First, my condolences to the family of Peggy Lipton. I must admit that I had quite a crush on her when I was young; she was the main reason I watched The Mod Squad.
A picture of Peggy Lipton from Pinterest.
Spring, my ass! I don’t live in the Northern Plains. For someone having enough difficulty with the non-harsh winters where I live (and where I was born and raised), 45° in the middle of May is another kick in the teeth.
My thanks to 56packardman. Despite having a real life he has been a faithful reader and commenter on this blog. He is the only person with 100+ published comments on Disaffected Musings. Without further ado here is his Ultimate Garage, which to no one’s surprise has a lot of Packards and Studebakers. Different strokes for different folks…
• 1934 Packard Twelve Dietrich
• 1941 Packard LeBaron
• 1941 Packard-Darrin 4 door convertible
• 1947 Packard Clipper Custom Super Eight
• 1949 Studebaker pickup truck
• 1953 (or 1954) Studebaker Commander Starliner
• 1955 Studebaker Speedster
• 1956 Packard Caribbean hardtop (I prefer the hardtop over the convertible)
• 1957 Studebaker Golden Hawk
• 1963 Studebaker Avanti R2/4 speed
• 1964 Studebaker Gran Turismo Hawk
• 1964 Studebaker Daytona hardtop or convertible
• 1969 Porsche 912 5 speed with sunroof
• Any Mazda Miata RF with a manual transmission
• Morgan Aero Coupe
The first car is very familiar; from My Wonderful Wife’s Ultimate Garage:
From enwheelsage.org a picture of a 1934 Packard Twelve Convertible Victoria bodied by Dietrich. Like me, my wife did not really have any affinity for pre-war cars until just 3-4 years ago. This is a model 1108 that had a long 147-inch wheelbase. This car weighed over 5,000 pounds, was powered by a V-12 (duh, it’s a Packard Twelve) that produced 160 HP and cost $6,080. The most expensive 1934 Chevrolet cost $675.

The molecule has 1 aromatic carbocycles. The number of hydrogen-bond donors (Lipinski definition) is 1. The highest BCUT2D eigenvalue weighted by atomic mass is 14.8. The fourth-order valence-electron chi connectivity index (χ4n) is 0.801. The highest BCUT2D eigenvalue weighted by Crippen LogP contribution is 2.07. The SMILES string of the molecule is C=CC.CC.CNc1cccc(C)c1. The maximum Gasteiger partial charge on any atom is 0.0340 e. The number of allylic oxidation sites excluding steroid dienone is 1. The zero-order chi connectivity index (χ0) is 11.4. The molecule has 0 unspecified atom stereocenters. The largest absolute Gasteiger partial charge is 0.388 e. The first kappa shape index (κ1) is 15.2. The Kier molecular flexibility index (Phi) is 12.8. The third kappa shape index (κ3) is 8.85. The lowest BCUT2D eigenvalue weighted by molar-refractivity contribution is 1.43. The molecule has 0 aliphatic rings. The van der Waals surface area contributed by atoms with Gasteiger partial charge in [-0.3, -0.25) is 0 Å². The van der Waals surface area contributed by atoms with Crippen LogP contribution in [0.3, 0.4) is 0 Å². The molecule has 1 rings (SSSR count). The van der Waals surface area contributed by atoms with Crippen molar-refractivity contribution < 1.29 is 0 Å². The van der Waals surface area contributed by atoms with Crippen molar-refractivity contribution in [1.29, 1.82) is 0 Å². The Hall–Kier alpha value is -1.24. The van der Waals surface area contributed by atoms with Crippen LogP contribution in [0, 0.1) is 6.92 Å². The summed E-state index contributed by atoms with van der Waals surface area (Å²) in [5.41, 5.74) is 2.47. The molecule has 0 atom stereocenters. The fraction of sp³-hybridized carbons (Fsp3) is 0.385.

I don’t know if 56packardman prefers the convertible over the other Packard Twelves bodied by Dietrich. The Studebaker Commander Starliner is his pick for the most beautiful car ever made. It was also the basis for the subsequent Hawk models all the way through 1964.
From someone’s YouTube video a picture of a 1953 Studebaker Commander Starliner Coupe. This car was powered by Studebaker’s small-displacement V8, in its third model year, of 233 cubic inches. These cars were supposed to be introduced for the 1952 model year as a celebration of Studebaker’s centennial, but that did not happen.
From flickriver.com a picture of a 1956 Packard Caribbean hardtop. I have shown pictures of ’55 Caribbean convertibles before, but I don’t think I’ve shown a hardtop.
The Avanti and Gran Turismo Hawk have been shown on this blog many times. One or both may or may not be in my Ultimate Garage 2.0. Here is a non Packard/non Studebaker:
From autoevolution.com a picture of a Mazda Miata RF. I can’t tell from the photo what transmission is in this car.
Once again, thanks to 56packardman. By the way, we have never met nor spoken voice-to-voice. That is an example of the potential “good” of the Internet, but I think the good is swamped by the bad.
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